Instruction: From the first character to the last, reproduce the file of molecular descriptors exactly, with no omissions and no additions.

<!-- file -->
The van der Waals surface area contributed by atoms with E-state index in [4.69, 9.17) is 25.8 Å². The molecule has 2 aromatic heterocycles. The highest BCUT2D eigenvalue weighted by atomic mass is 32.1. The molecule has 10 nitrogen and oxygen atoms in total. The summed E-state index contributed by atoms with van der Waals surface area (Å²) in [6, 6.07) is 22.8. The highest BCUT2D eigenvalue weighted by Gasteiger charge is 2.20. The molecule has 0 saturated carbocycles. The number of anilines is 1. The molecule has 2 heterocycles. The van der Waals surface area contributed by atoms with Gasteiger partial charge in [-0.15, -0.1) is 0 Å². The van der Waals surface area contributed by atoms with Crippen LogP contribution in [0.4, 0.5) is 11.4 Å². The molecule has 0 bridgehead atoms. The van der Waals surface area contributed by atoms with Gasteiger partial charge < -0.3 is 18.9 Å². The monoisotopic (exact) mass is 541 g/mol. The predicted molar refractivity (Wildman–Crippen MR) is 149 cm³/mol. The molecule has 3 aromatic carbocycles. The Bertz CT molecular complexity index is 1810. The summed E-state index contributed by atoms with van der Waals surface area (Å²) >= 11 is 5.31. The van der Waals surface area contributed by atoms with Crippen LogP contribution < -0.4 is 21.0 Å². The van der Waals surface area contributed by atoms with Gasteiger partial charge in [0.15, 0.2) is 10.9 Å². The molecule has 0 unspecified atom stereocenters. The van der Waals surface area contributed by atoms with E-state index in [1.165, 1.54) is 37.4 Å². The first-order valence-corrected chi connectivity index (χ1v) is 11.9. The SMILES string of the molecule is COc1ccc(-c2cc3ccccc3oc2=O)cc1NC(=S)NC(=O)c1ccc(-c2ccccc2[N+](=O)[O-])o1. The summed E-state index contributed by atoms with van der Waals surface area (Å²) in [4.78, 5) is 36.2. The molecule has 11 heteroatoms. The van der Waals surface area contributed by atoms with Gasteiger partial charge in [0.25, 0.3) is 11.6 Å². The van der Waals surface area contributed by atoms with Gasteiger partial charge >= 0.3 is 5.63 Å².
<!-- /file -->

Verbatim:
The van der Waals surface area contributed by atoms with E-state index in [4.69, 9.17) is 25.8 Å². The molecule has 2 aromatic heterocycles. The highest BCUT2D eigenvalue weighted by atomic mass is 32.1. The molecule has 10 nitrogen and oxygen atoms in total. The summed E-state index contributed by atoms with van der Waals surface area (Å²) in [6, 6.07) is 22.8. The highest BCUT2D eigenvalue weighted by Gasteiger charge is 2.20. The molecule has 0 saturated carbocycles. The number of anilines is 1. The molecule has 2 heterocycles. The van der Waals surface area contributed by atoms with Gasteiger partial charge in [-0.15, -0.1) is 0 Å². The van der Waals surface area contributed by atoms with Crippen LogP contribution in [0.4, 0.5) is 11.4 Å². The molecule has 0 bridgehead atoms. The van der Waals surface area contributed by atoms with Gasteiger partial charge < -0.3 is 18.9 Å². The monoisotopic (exact) mass is 541 g/mol. The predicted molar refractivity (Wildman–Crippen MR) is 149 cm³/mol. The molecule has 3 aromatic carbocycles. The Bertz CT molecular complexity index is 1810. The summed E-state index contributed by atoms with van der Waals surface area (Å²) >= 11 is 5.31. The van der Waals surface area contributed by atoms with Crippen LogP contribution < -0.4 is 21.0 Å². The van der Waals surface area contributed by atoms with Gasteiger partial charge in [0.15, 0.2) is 10.9 Å². The molecule has 0 unspecified atom stereocenters. The van der Waals surface area contributed by atoms with E-state index in [1.165, 1.54) is 37.4 Å². The first-order valence-corrected chi connectivity index (χ1v) is 11.9. The SMILES string of the molecule is COc1ccc(-c2cc3ccccc3oc2=O)cc1NC(=S)NC(=O)c1ccc(-c2ccccc2[N+](=O)[O-])o1. The summed E-state index contributed by atoms with van der Waals surface area (Å²) in [4.78, 5) is 36.2. The molecule has 11 heteroatoms. The van der Waals surface area contributed by atoms with Gasteiger partial charge in [0.25, 0.3) is 11.6 Å². The van der Waals surface area contributed by atoms with Gasteiger partial charge >= 0.3 is 5.63 Å².